St. Johns County Schools had recorded 881 COVID cases as of Thursday — more than 25 times the number of cases in the district after the first 14 school days of the 2020 school year. By the end of the third week of 2020-2021, just 35 students and staff had tested positive.
District officials released COVID case counts going back to the start of the 2020-2021 school year in response to a public records request from WJCT News. The St. Johns County School District shares daily COVID case counts to its website, and has posted historical COVID data going back to November 2020.
Two and a half weeks into the school year in 2020, there were just five COVID cases among district employees. This school year, there were 89.
The St. Johns County School District attributes this year’s spike, largely, to the COVID delta variant.
“It cannot be understated that the delta variant is much more aggressive, as all areas of our community are seeing higher numbers than a year ago,” district spokeswoman Christina Langston said in a statement. “All areas of our community are seeing higher numbers than a year ago.”
This school year, the St. Johns County School district is seeing a slightly higher rate of infection than in more populous Duval County. In Duval (which started school a week earlier than St. Johns) 1.5% of the student body has been infected with COVID since the first day of school. In St. Johns County Schools, the rate is 1.7%.
Duval has required staff to wear masks from day one; students must wear them unless parents opt out. St. Johns started this school year with no mask mandate, but Superintendent Tim Forson issued a 30-day staff, employee and visitor mask mandate as of last week.
Heather Prediletto, the parent of a fourth grader and a sixth grader in St. Johns County, said she believes limited safety measures play a role in the COVID spike in schools. She is a co-administrator for a Facebook group of parents who want stricter protocols this school year. They’ve been asking the St. Johns School Board to implement similar measures as those that were in place last year, including mandatory desk shields and masks for students. The group has more than 1,000 members.
“It’s been great to lean on each other, but we’re all exhausted and we’re angry.” Prediletto said. “It’s the health of our children, and sometimes I think I’m crazy for sending them to school.”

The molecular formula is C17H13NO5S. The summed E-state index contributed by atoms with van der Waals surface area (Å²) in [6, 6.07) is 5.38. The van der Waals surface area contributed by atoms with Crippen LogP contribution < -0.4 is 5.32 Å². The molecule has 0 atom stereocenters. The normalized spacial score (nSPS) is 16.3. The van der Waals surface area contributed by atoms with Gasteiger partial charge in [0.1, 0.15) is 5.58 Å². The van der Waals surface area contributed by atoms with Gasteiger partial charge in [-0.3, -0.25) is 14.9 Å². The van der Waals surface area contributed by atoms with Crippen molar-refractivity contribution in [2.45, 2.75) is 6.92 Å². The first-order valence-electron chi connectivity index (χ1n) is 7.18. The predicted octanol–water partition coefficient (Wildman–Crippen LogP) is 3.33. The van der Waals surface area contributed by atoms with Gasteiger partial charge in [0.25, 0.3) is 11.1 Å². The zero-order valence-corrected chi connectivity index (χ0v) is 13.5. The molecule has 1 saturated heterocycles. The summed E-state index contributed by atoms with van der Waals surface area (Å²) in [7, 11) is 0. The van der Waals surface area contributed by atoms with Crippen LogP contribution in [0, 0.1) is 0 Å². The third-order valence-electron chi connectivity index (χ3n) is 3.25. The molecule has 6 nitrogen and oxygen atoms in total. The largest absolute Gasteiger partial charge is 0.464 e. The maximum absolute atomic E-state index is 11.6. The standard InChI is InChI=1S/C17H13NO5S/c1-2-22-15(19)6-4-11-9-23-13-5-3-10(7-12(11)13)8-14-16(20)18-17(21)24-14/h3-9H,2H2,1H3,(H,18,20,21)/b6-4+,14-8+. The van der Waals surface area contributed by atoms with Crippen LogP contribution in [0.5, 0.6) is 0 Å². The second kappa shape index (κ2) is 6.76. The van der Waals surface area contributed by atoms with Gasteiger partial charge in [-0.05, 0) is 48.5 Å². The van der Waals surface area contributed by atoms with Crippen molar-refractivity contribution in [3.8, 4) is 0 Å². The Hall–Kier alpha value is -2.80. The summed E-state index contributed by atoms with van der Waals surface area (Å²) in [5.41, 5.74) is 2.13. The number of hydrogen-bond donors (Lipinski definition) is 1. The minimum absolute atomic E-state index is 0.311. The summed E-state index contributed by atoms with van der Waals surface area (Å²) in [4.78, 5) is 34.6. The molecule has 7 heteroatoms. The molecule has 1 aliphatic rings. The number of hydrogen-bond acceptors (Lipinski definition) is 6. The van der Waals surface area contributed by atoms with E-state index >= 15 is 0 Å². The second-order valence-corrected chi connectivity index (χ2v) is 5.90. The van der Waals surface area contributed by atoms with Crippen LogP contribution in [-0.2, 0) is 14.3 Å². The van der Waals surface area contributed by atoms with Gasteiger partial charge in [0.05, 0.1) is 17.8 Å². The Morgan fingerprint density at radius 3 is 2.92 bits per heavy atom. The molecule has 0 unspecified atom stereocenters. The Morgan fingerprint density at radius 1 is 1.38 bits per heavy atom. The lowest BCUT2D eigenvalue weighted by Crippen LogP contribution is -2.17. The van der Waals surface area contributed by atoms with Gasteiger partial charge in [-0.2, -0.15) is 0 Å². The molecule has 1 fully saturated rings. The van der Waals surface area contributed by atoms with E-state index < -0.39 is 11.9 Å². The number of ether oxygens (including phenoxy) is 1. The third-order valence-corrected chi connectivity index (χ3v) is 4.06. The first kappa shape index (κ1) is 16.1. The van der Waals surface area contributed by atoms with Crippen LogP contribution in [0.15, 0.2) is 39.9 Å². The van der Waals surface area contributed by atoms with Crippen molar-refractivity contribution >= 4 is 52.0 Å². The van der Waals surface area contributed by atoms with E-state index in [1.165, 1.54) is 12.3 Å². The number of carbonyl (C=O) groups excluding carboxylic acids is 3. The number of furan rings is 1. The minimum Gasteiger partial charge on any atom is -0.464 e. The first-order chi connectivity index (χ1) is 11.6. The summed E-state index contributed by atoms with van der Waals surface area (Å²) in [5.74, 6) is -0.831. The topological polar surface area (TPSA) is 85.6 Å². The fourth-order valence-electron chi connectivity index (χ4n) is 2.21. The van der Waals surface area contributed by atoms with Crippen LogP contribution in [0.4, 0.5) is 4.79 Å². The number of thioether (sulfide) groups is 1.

Parents don’t have the option of having their students learn from home unless they transfer out of their current school and into the district’s virtual school. Last year, students could remain enrolled in their school while learning from home.
Prediletto said she has a family member who has a compromised immune system and is at higher risk of severe infection from COVID, so her family is especially cautious about the virus.
“We fear for our children,” Prediletto said. “We’re also scared for the community, because if kids are infected at school they’re going to spread it throughout the community.”
She said her hope is that the school board holds an emergency meeting to discuss safety measures, similar to what the Duval County School Board did as cases spiked in the first few weeks of the school year.
The next School Board workshop is on Tuesday, Sept. 7, when a school opening update is on the agenda. In response to more than four hours of public comment about mask mandates at the Board’s Aug. 10 meeting, school Superintendent Tim Forson supported leaving the decision up to parents.
“I have great confidence in our community and our parents,” Forson said. “What they all believe is that they are doing the best for their children.”
Forson also pointed to Gov. Ron DeSantis’ July 30 executive order that was meant to bar school districts from implementing mask mandates in his reasoning against a mask mandate. Since then, at least 10 districts in the state, including Duval, passed mask mandates anyway, and a judge recently ruled that districts can in fact enforce mandates under their constitutional duties. The state is appealing that ruling while simultaneously withholding salaries of school board members as punishment.
St. Johns County Schools do not have a threshold of COVID cases that triggers a school closure. Langston said the decision is on a school-by-school basis. No schools have closed so far this year.
WJCT News’ Heather Schatz contributed to this story.